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January 18, 1947 - Image 9

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Publication:
The Michigan Daily, 1947-01-18

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PE RSPECTIVES

Page Nine

STATE EDUCATION
... Eugene B. Elliott

Ens OR'S NOTE: Eugene B. Elliott is the
Superintendent of Public Instruction
n the State of Michigan.
College enrollment figures for Michi-
gan will climb to new heights by 1960
although it is believed that by that time
the unusual enrollments caused by the
avalanche of returning veterans will
have' passed. Conservative data for
Michigan indicate that by the end of
the next decade no fewer than 120,000
students will be in attendance at our
011 es. Today there are fewer than
90;000.
It is thought that the potential peak
enrollment for returning veterans will
be 1950-51 when an all-time high of
210,000 students may go to college. This
peak enrollment can only be taken care
of if the colleges have plant facilities
to meet adequately the anticipated stu-
dent load of 1960. It is possible that
many veterans will not care to subject
themselves . and their families to the
great inconveniences and hardships
which may prevail and the actual num-
ber may fall far short of the possible
peak.
During the last four years the state
has appropriated $22,912,000 to provide
buildings on the campuses of the public
colleges and universities. An addition-
al sum of $2,750,000 was appropriated
for building repairs and the elimination
of fire hazards. While the sum total
appears large, it must be remembered
that the state has spent but little on
college buildings during the last two
decades. There follows a breakdown of
the building appropriations:
Building Appropriations 1942-46
University of Michigan..$8,000,000
Michigan State College.. 7,000,000
Central Michigan College
of Education ....... 1,105,000
Northern Michigan College
of Education ....... 950;000
Western Michigan College
of Education ....... 1,305,000.
Mich. State Normal Col.. 1,205,000
Michigan College of
Mining and Technology 1,047,000
Wayne University ...... 2,700,000
TOTAL .. . ........ $22,912,000
Since 1925 college enrollments have
increased from 23,000 to 83,000, a gain
of, 260%. Many college buildings con-
structed during the last quarter of the
nineteenth century or before have be-
come obsolete, unsafe, and very expen-
sive, to maintain. The story is not
complete without adding that building
costs today are almost exactly two
times the cost of buildings constructed
prior to the war.
Adequate building accommodation is
not the only problem foreseen in the
rising enrollments. A more important
problem Will be to secure a staff, suf-
ficiently trained in research techniques
and possessing experience both in teach-
ing and the practical applications. Busi-
ness and industry are calling for trained
personnel to meet the many techno-
logical and complex problems of our
modern economy. If the colleges must
put up with second or third rate teach-
ers because business and industry can
out-bid them, we are heading for very
unsatisfactory college instruction.
The principal function of a college
is the instruction of students. No other
consideration must supercede the edu-
cational aspects. Administrative staff,
buildings, finance, and public relations
must never become ends in themselves.
They are supported and maintained
solely to improve instructional process-
es. While it is important that practical
considerations of living be considered in
close relation to the instructional pro-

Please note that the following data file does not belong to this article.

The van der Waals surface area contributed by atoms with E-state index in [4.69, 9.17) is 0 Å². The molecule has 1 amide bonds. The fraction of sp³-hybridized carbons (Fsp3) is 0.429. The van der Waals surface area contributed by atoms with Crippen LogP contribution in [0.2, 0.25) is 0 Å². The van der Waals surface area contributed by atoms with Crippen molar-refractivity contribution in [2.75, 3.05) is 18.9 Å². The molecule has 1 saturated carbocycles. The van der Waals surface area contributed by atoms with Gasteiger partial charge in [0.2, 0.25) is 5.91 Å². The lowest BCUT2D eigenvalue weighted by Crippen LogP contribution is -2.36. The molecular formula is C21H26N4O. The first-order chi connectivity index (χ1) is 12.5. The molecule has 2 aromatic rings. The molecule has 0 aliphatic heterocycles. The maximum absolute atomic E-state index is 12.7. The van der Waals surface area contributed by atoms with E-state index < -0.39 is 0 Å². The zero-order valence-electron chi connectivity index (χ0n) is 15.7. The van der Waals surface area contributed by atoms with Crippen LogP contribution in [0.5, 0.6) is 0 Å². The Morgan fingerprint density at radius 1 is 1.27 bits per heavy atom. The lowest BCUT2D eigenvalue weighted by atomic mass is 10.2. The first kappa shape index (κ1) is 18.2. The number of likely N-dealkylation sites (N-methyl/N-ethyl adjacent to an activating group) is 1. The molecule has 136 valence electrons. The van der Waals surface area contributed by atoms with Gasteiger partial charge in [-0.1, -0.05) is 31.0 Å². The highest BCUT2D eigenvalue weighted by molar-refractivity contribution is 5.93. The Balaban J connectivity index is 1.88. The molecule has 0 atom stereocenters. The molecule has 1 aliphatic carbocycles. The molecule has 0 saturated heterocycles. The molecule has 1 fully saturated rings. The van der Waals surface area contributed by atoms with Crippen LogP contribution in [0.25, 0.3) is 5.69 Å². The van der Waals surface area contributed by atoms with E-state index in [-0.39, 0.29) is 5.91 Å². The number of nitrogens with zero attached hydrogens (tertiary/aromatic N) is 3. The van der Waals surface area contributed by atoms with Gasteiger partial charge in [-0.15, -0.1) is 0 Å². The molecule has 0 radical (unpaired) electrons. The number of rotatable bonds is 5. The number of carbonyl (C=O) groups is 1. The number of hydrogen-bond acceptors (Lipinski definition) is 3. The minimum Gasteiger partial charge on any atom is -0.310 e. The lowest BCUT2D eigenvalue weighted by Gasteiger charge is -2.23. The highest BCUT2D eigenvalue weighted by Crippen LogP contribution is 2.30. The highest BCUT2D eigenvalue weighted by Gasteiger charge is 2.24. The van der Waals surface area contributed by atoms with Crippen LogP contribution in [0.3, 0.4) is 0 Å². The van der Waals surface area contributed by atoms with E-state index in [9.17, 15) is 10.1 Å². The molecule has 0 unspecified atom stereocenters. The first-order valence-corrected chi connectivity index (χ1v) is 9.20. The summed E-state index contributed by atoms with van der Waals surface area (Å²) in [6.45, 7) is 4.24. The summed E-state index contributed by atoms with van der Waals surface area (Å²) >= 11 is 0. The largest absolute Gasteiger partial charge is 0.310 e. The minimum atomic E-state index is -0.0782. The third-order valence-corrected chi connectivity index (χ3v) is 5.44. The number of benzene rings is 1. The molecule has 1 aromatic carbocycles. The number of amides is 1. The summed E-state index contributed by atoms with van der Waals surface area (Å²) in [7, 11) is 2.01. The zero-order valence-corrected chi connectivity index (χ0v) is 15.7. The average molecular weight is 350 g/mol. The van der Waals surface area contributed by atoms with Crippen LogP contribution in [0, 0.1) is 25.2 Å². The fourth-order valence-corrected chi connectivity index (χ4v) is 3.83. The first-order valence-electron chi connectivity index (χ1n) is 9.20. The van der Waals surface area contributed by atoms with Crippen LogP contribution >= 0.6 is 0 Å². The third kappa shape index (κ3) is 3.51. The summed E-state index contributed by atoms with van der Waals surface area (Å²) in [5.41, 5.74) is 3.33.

gram there are dangers that students
may become only trained rather than

educated. he college instructional staff
must be selected with the utmost care

to insure a sound educational program.
More generous grants to public edu-
cation on the elementary and secondary
level will further complicate the prob-
lem of securing teachers in many col-
leges. Some of the larger school systems
are already attracting persons with
doctor's degrees for administrative and
key instructional positions.
Lack of housing in the rapidly grow-
ing college communities has further
complicated the task of securing per-
sonnel. Some ccileges have partly solved
the difficulty by erecting housing which
may be rented by, staff members.
The shortage of well trained person-
nel has forced some institutions to use
makeshift devices in order to maintain
student work standards. Department
heads or a group of experienced teach-
ers make up the examinations for class-
es taught by inexperienced and less
well trained teachers. Demonstration

as energetically as though they had
playgrounds well equipped with swings
and slides.
Colleges everywhere can materially
aid the government in performing its
tasks if given sufficient funds for re-
search and consultative services. The
demanding urgencies of governmental
administration leave little time for
delving into facts to extract therefrom
basic and fundamental principles of
action. Rather administration develops,
a natural desire for maintaining a
status-quo unless machinery is devel-
oped which stimulates creative action.
The use of the services of expert college
personnel to assist in conducting con-
tinuous and objective research in co-
operation with governmental officials
would provide the people with govern-
ment more closely related to their
needs. The very ccmplexity of modern
living has tended to open a wide gap

The Ageing
The child rises early;
Sleep is a moment between night and day.
Waking he sees and runs to see.
All things that he touches have not been touched before;
The tree will not thwart his determined climb,
The water falls back before his eager arms,
Small bodies like his own may give under
his pounding fists.
Knowing no denial how can he know hope?
I have seen too many unresilient days,
Too many Gods that fell before an angry phrase,
an action too unpatterned
To meet the morning without hope and fear
of resolutions.
-Donald La Badic

ments to more selected individuals.
The high school mark gained while
pursuing a high school program mainly
dominated by colege influences has,
therefore, been the major criterion for
college admission. Several evaluative
studies, the needs of community high
schools, and the varied educational pat-
terns of returning veterans are forcing
a reconsideration of the traditional re-
quirements. Many realize that the ability
to secure desired grades in the second-
ary schools may cist quite apart from
emotional stability and social under-